I started with a 72-month, $23,468 auto loan in March 2003. I've
paid $400 every month to the present date, although the required
payment is only $325 a month. I just found out that the extra money
is not going to principal, but it adds time until my next payment
is due, which the bank says is in August 2005. How will this help
me if I want to trade vehicles in two years? By then the bank will
say that I have 10 to 11 months of no payment, due to the fact that
I'm so far prepaid. Can this benefit me when I want to trade in
and how does that play into the financing of another vehicle at
that point? Advice needed. Thank you.
A 72-month car loan is a long one. You seem to have thought things
out to a point by making sure you could afford lower payments over
a longer period of time. It may be, however, that your lender thought
about it longer than you did and locked in a long stream of interest
payments to offset your thinking.
From what you have said, you have not reduced the
principal amount owed on the loan even though you are paying more
than the agreed-upon payment. The upshot of your efforts is that
you could skip a year's worth of payments and your lender would
not care, because he is still making the money he expected to on
this loan. What we have here is a failure to communicate!
When you pay more than is owed on a loan, it is always
best to communicate to the lender that you want the additional payment
amount to be applied toward the principal in order to save money
on the interest. For those of you who are particularly fastidious,
I suggest you send in two checks, one for the regular payment and
the other for the extra, clearly marked that it is to be applied
to principal. This can clarify your wishes beyond a doubt. Please
note, however, that your loan may have a prepayment clause that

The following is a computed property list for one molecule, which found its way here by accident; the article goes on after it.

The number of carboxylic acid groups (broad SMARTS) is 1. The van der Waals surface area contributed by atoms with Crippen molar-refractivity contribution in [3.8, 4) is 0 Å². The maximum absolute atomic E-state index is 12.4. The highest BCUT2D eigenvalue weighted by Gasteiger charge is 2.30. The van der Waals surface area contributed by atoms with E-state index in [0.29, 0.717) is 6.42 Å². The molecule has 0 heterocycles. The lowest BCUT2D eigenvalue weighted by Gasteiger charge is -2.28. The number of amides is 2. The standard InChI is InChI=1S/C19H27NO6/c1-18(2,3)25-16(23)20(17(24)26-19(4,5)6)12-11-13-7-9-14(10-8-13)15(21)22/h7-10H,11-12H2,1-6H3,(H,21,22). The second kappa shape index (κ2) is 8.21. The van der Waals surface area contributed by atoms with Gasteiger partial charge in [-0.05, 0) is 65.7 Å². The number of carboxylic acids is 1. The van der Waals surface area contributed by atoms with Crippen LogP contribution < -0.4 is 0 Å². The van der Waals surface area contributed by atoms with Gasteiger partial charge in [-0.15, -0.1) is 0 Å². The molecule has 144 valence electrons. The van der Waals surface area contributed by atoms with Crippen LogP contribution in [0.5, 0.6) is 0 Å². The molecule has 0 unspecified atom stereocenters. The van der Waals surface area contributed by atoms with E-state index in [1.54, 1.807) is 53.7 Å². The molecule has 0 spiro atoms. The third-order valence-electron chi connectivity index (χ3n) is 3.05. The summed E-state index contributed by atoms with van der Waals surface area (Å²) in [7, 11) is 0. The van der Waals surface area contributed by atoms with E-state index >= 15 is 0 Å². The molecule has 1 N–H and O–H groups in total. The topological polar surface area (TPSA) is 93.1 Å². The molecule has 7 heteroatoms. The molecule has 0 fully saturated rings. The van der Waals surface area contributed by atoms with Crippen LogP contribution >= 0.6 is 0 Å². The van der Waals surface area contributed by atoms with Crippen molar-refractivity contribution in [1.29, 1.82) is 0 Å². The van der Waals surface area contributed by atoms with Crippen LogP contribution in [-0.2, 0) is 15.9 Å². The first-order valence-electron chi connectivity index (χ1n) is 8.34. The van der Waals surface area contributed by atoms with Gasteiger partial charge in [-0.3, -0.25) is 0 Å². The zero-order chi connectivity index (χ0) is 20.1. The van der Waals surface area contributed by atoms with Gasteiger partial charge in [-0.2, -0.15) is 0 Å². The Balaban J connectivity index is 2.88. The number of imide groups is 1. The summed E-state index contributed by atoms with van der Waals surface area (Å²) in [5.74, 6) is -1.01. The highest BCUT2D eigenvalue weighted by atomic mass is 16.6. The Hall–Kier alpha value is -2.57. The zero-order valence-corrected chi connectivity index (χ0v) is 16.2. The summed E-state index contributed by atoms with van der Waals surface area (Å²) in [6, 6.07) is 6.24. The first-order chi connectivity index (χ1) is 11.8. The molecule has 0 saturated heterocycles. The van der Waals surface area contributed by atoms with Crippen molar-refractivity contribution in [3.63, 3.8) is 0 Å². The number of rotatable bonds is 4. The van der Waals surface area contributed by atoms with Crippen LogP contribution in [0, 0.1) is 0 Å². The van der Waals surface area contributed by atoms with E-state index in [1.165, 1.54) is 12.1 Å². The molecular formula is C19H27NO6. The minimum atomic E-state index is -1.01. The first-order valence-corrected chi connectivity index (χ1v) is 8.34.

prevents you from being able to reduce the interest paid. You will
have to examine your loan documents to determine if that is the
If there is no prepayment clause, ask the lender to
recalculate your payments thus far to apply the additional $75 per
month to the principal and put you back on the same payment schedule.
The lender may not choose to do this, as it will cost money, but
you can certainly redirect in writing that future payments be handled
that way (again assuming no prepayment clause in your original contract).
Nevertheless, when the time comes to trade your vehicle
in and finance another one, your timely overpayments should certainly
help you. You will have paid nearly a year longer on the vehicle
and the bottom line on your loan will be less than anticipated.
As you look for your new car, be sure to read all
of the fine print about prepayment options. Also, consider a shorter
loan period. The $75 leeway you have afforded yourself was smart
thinking, but it exposed you to carrying an upside-down debt for
a very long time. By reducing, but not eliminating, the $75 margin
of cushion and shortening the term of the loan, perhaps to 48 months,
you keep from being upside down in your loan for a shorter period
of time. This means you won't owe more on your vehicle than it is
worth, which often happens with longer auto loans.
Keep up the good work and good luck!
The Debt Adviser, Steve Bucci,
is the president of Consumer Credit Counseling Service of Southern
New England. Visit CCCS
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advice or click
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